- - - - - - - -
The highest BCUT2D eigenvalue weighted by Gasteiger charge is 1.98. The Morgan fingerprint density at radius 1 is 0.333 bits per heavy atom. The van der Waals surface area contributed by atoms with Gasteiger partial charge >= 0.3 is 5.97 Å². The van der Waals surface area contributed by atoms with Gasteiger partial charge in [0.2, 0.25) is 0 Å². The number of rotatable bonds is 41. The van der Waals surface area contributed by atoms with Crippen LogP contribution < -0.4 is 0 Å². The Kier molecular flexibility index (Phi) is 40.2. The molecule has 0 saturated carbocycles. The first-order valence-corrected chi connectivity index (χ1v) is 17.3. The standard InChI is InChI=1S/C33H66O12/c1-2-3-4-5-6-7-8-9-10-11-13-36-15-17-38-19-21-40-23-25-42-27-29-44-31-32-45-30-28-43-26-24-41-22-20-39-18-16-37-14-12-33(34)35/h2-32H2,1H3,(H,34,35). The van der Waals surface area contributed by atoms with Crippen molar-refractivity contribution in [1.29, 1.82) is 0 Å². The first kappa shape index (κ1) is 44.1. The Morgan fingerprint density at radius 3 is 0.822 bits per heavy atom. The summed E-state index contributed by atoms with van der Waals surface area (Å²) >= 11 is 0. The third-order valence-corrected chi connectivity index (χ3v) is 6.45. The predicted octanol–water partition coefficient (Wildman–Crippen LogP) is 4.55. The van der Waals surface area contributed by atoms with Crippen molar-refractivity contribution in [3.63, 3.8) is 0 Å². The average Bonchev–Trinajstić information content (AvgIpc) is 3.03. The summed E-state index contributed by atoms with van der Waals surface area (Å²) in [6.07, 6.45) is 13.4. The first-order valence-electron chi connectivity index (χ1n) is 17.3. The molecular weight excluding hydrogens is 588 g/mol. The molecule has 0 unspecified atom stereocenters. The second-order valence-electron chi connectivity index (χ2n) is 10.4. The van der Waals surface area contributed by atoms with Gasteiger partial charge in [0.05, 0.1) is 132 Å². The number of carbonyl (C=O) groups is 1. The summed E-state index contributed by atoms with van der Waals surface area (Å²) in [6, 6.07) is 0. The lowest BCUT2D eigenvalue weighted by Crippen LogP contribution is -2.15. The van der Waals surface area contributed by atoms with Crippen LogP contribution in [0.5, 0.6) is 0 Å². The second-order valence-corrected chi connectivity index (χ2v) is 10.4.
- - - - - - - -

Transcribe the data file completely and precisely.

The highest BCUT2D eigenvalue weighted by Gasteiger charge is 1.98. The Morgan fingerprint density at radius 1 is 0.333 bits per heavy atom. The van der Waals surface area contributed by atoms with Gasteiger partial charge >= 0.3 is 5.97 Å². The van der Waals surface area contributed by atoms with Gasteiger partial charge in [0.2, 0.25) is 0 Å². The number of rotatable bonds is 41. The van der Waals surface area contributed by atoms with Crippen LogP contribution < -0.4 is 0 Å². The Kier molecular flexibility index (Phi) is 40.2. The molecule has 0 saturated carbocycles. The first-order valence-corrected chi connectivity index (χ1v) is 17.3. The standard InChI is InChI=1S/C33H66O12/c1-2-3-4-5-6-7-8-9-10-11-13-36-15-17-38-19-21-40-23-25-42-27-29-44-31-32-45-30-28-43-26-24-41-22-20-39-18-16-37-14-12-33(34)35/h2-32H2,1H3,(H,34,35). The van der Waals surface area contributed by atoms with Crippen molar-refractivity contribution in [1.29, 1.82) is 0 Å². The first kappa shape index (κ1) is 44.1. The Morgan fingerprint density at radius 3 is 0.822 bits per heavy atom. The summed E-state index contributed by atoms with van der Waals surface area (Å²) >= 11 is 0. The third-order valence-corrected chi connectivity index (χ3v) is 6.45. The predicted octanol–water partition coefficient (Wildman–Crippen LogP) is 4.55. The van der Waals surface area contributed by atoms with Crippen molar-refractivity contribution in [3.63, 3.8) is 0 Å². The average Bonchev–Trinajstić information content (AvgIpc) is 3.03. The summed E-state index contributed by atoms with van der Waals surface area (Å²) in [6.07, 6.45) is 13.4. The first-order valence-electron chi connectivity index (χ1n) is 17.3. The molecular weight excluding hydrogens is 588 g/mol. The molecule has 0 unspecified atom stereocenters. The second-order valence-electron chi connectivity index (χ2n) is 10.4. The van der Waals surface area contributed by atoms with Gasteiger partial charge in [0.05, 0.1) is 132 Å². The number of carbonyl (C=O) groups is 1. The summed E-state index contributed by atoms with van der Waals surface area (Å²) in [6, 6.07) is 0. The lowest BCUT2D eigenvalue weighted by Crippen LogP contribution is -2.15. The van der Waals surface area contributed by atoms with Crippen LogP contribution in [0.5, 0.6) is 0 Å². The second-order valence-corrected chi connectivity index (χ2v) is 10.4.